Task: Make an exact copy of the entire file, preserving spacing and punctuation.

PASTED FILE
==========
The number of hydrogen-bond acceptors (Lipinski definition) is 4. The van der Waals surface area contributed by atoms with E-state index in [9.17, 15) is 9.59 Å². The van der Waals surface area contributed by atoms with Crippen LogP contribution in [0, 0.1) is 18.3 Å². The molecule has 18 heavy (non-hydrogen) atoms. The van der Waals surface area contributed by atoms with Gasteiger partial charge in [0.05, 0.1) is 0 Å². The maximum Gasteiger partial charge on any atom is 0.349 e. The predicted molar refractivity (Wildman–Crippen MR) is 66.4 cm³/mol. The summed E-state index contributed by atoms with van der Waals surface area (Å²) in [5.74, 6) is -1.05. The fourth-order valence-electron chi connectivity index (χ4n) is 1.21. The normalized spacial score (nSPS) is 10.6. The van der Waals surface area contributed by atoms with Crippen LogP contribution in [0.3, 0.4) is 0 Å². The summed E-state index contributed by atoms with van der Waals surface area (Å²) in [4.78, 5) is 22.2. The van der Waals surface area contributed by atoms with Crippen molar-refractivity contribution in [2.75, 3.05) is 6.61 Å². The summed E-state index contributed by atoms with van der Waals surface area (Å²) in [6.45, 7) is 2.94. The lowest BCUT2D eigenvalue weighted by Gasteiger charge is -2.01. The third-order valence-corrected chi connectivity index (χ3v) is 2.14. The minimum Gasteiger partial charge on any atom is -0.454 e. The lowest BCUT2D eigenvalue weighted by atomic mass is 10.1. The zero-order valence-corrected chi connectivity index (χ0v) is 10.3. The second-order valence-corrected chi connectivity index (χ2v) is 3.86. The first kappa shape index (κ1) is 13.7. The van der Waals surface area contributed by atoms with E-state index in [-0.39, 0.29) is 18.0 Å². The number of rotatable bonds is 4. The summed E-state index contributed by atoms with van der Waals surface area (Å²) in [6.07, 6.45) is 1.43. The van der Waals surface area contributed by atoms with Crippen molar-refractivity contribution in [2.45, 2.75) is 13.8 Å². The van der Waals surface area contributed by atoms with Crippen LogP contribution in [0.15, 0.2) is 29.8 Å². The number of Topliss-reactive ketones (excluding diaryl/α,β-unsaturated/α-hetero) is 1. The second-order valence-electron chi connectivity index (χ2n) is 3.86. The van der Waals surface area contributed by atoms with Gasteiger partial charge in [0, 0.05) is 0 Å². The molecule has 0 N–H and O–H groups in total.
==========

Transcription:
The number of hydrogen-bond acceptors (Lipinski definition) is 4. The van der Waals surface area contributed by atoms with E-state index in [9.17, 15) is 9.59 Å². The van der Waals surface area contributed by atoms with Crippen LogP contribution in [0, 0.1) is 18.3 Å². The molecule has 18 heavy (non-hydrogen) atoms. The van der Waals surface area contributed by atoms with Gasteiger partial charge in [0.05, 0.1) is 0 Å². The maximum Gasteiger partial charge on any atom is 0.349 e. The predicted molar refractivity (Wildman–Crippen MR) is 66.4 cm³/mol. The summed E-state index contributed by atoms with van der Waals surface area (Å²) in [5.74, 6) is -1.05. The fourth-order valence-electron chi connectivity index (χ4n) is 1.21. The normalized spacial score (nSPS) is 10.6. The van der Waals surface area contributed by atoms with Crippen LogP contribution in [0.3, 0.4) is 0 Å². The summed E-state index contributed by atoms with van der Waals surface area (Å²) in [4.78, 5) is 22.2. The van der Waals surface area contributed by atoms with Crippen molar-refractivity contribution in [2.75, 3.05) is 6.61 Å². The summed E-state index contributed by atoms with van der Waals surface area (Å²) in [6.45, 7) is 2.94. The lowest BCUT2D eigenvalue weighted by Gasteiger charge is -2.01. The third-order valence-corrected chi connectivity index (χ3v) is 2.14. The minimum Gasteiger partial charge on any atom is -0.454 e. The lowest BCUT2D eigenvalue weighted by atomic mass is 10.1. The zero-order valence-corrected chi connectivity index (χ0v) is 10.3. The second-order valence-corrected chi connectivity index (χ2v) is 3.86. The first kappa shape index (κ1) is 13.7. The van der Waals surface area contributed by atoms with E-state index in [-0.39, 0.29) is 18.0 Å². The number of rotatable bonds is 4. The summed E-state index contributed by atoms with van der Waals surface area (Å²) in [6.07, 6.45) is 1.43. The van der Waals surface area contributed by atoms with Crippen molar-refractivity contribution in [2.45, 2.75) is 13.8 Å². The van der Waals surface area contributed by atoms with Crippen LogP contribution in [0.15, 0.2) is 29.8 Å². The number of Topliss-reactive ketones (excluding diaryl/α,β-unsaturated/α-hetero) is 1. The second-order valence-electron chi connectivity index (χ2n) is 3.86. The van der Waals surface area contributed by atoms with Gasteiger partial charge in [0, 0.05) is 0 Å². The molecule has 0 N–H and O–H groups in total.